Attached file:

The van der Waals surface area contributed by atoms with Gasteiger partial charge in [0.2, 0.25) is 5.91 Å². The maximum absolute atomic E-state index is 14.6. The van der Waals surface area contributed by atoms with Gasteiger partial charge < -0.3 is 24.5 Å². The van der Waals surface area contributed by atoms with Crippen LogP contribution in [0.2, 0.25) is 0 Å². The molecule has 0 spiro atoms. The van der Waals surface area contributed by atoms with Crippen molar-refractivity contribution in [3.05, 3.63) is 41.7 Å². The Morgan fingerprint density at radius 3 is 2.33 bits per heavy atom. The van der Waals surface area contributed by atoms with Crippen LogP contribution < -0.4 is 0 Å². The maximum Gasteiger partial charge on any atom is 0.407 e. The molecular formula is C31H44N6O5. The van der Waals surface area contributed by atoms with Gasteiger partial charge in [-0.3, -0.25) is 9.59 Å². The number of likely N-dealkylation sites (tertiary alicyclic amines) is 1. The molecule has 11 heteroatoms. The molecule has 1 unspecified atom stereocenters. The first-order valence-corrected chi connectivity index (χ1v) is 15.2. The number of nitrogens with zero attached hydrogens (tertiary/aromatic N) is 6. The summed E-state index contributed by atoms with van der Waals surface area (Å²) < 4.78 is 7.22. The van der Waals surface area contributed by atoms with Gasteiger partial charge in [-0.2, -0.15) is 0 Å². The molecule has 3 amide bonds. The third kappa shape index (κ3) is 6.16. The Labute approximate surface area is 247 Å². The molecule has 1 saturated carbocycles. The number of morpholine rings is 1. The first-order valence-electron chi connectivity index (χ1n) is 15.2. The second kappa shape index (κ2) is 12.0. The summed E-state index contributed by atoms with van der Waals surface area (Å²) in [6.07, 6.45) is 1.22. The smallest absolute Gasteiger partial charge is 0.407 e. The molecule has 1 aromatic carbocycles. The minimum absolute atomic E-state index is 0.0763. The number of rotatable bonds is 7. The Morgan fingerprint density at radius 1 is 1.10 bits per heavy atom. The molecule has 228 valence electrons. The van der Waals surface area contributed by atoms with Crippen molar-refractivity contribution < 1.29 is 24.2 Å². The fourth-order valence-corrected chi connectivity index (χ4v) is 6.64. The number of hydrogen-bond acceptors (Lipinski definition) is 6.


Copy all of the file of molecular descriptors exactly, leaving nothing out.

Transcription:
The van der Waals surface area contributed by atoms with Gasteiger partial charge in [0.2, 0.25) is 5.91 Å². The maximum absolute atomic E-state index is 14.6. The van der Waals surface area contributed by atoms with Gasteiger partial charge < -0.3 is 24.5 Å². The van der Waals surface area contributed by atoms with Crippen LogP contribution in [0.2, 0.25) is 0 Å². The molecule has 0 spiro atoms. The van der Waals surface area contributed by atoms with Crippen molar-refractivity contribution in [3.05, 3.63) is 41.7 Å². The Morgan fingerprint density at radius 3 is 2.33 bits per heavy atom. The van der Waals surface area contributed by atoms with Crippen LogP contribution < -0.4 is 0 Å². The maximum Gasteiger partial charge on any atom is 0.407 e. The molecular formula is C31H44N6O5. The van der Waals surface area contributed by atoms with Gasteiger partial charge in [-0.3, -0.25) is 9.59 Å². The number of likely N-dealkylation sites (tertiary alicyclic amines) is 1. The molecule has 11 heteroatoms. The molecule has 1 unspecified atom stereocenters. The first-order valence-corrected chi connectivity index (χ1v) is 15.2. The number of nitrogens with zero attached hydrogens (tertiary/aromatic N) is 6. The summed E-state index contributed by atoms with van der Waals surface area (Å²) < 4.78 is 7.22. The van der Waals surface area contributed by atoms with Gasteiger partial charge in [-0.2, -0.15) is 0 Å². The molecule has 3 amide bonds. The third kappa shape index (κ3) is 6.16. The Labute approximate surface area is 247 Å². The molecule has 1 saturated carbocycles. The number of morpholine rings is 1. The first-order valence-electron chi connectivity index (χ1n) is 15.2. The second kappa shape index (κ2) is 12.0. The summed E-state index contributed by atoms with van der Waals surface area (Å²) in [6.07, 6.45) is 1.22. The smallest absolute Gasteiger partial charge is 0.407 e. The molecule has 1 aromatic carbocycles. The minimum absolute atomic E-state index is 0.0763. The number of rotatable bonds is 7. The Morgan fingerprint density at radius 1 is 1.10 bits per heavy atom. The molecule has 228 valence electrons. The van der Waals surface area contributed by atoms with Crippen molar-refractivity contribution < 1.29 is 24.2 Å². The fourth-order valence-corrected chi connectivity index (χ4v) is 6.64. The number of hydrogen-bond acceptors (Lipinski definition) is 6.